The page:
They may spoil the odd picnic, but ants sure know how to get things done, right? Well…no, it turns out. On its own, researchers are beginning to realise, an ant is dumber than Homer Simpson; it’s the nous of the colony as a whole that makes ants look good. You’re probably thinking your boss figured that one out long ago, and sure enough, colonial creatures are now being held up as business gurus for their seemingly preternatural teamwork.
If you have ever flown with a budget European airline such as easyJet, you might have been discombobulated by its laissez-faire seating policy: passengers would simply sit wherever they wanted. But how could that lawless scramble be more efficient than allocating numbers?
There are many reasons some airlines dispense with numbered boarding passes: it avoids the inevitable gridlock when a passenger can’t reconcile the number on their ticket with the one on the bulkhead.
Staff can swap aircraft at a moment’s notice and not have to reassign seats. It simplifies standbys and late schedule changes. Southwest Airlines in the United States ran an anarchic seating policy for three decades, but when, in 2010, it figured it was time to check its real-world efficiency, it stopped to look at ants first.
It programmed its auditing software according to what ants would do. This revealed that assigned seating actually works faster, if only by a few minutes. The company abolished the boarding scrum, as has easyJet, and can allegedly turn an aircraft around in 25 minutes, as opposed to 40 minutes for some other operators.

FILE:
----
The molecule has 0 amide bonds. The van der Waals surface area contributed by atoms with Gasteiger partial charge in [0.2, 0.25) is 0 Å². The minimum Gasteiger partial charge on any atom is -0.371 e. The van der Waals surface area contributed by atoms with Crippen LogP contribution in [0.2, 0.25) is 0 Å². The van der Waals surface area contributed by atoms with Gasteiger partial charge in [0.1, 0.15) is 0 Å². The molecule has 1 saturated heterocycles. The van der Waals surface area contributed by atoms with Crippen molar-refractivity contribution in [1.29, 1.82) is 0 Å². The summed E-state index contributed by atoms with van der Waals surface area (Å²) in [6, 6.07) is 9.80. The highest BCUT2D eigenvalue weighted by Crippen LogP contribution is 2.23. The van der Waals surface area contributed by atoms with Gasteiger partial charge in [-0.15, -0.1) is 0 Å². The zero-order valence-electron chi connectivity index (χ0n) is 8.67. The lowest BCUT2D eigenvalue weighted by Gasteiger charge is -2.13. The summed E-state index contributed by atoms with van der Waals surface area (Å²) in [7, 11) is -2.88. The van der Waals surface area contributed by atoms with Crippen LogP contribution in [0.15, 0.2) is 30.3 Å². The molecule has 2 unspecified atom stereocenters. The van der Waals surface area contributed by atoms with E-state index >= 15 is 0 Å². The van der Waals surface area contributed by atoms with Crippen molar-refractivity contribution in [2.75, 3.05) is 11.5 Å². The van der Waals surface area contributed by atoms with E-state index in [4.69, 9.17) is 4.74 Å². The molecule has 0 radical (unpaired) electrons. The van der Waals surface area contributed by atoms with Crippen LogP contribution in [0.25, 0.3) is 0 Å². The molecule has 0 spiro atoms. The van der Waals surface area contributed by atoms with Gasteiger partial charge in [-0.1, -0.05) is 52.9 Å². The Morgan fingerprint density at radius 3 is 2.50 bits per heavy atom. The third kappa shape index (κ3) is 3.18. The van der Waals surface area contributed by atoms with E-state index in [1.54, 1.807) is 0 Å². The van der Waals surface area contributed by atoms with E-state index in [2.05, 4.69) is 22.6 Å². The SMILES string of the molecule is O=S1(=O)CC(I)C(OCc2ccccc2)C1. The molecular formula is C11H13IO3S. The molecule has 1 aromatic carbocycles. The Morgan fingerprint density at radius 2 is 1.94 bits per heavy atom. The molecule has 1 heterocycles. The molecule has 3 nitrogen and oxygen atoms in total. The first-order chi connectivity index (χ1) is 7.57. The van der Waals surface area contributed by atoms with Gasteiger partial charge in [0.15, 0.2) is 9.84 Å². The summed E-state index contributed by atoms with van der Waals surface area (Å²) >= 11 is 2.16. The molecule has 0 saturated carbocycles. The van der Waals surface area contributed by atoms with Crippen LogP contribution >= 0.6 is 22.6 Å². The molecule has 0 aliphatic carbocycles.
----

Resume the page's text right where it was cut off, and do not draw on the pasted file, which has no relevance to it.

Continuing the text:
Nobody is quite as susceptible to epiphany as a management consultant, but even some hardened CEOs insist that bees and ants, for instance, can teach telcos, transport companies, energy utilities and airports how to run operations more smoothly, smartly and efficiently.
By employing a collective phenomenon we now call swarm intelligence, ants can construct sophisticated nests, find the shortest pathways to food and mount raids on rivals. But here’s the kicker: no one ant knows the plan, because there is no plan. Nor milestones, nor measurable outputs. Colonies run a little bit like a central nervous system: they are informed by—and cumulatively respond to—myriad interactions between individual ants in which small, seemingly trivial parcels of information are transferred. The gates through which these missives flow are the ants’ antennae.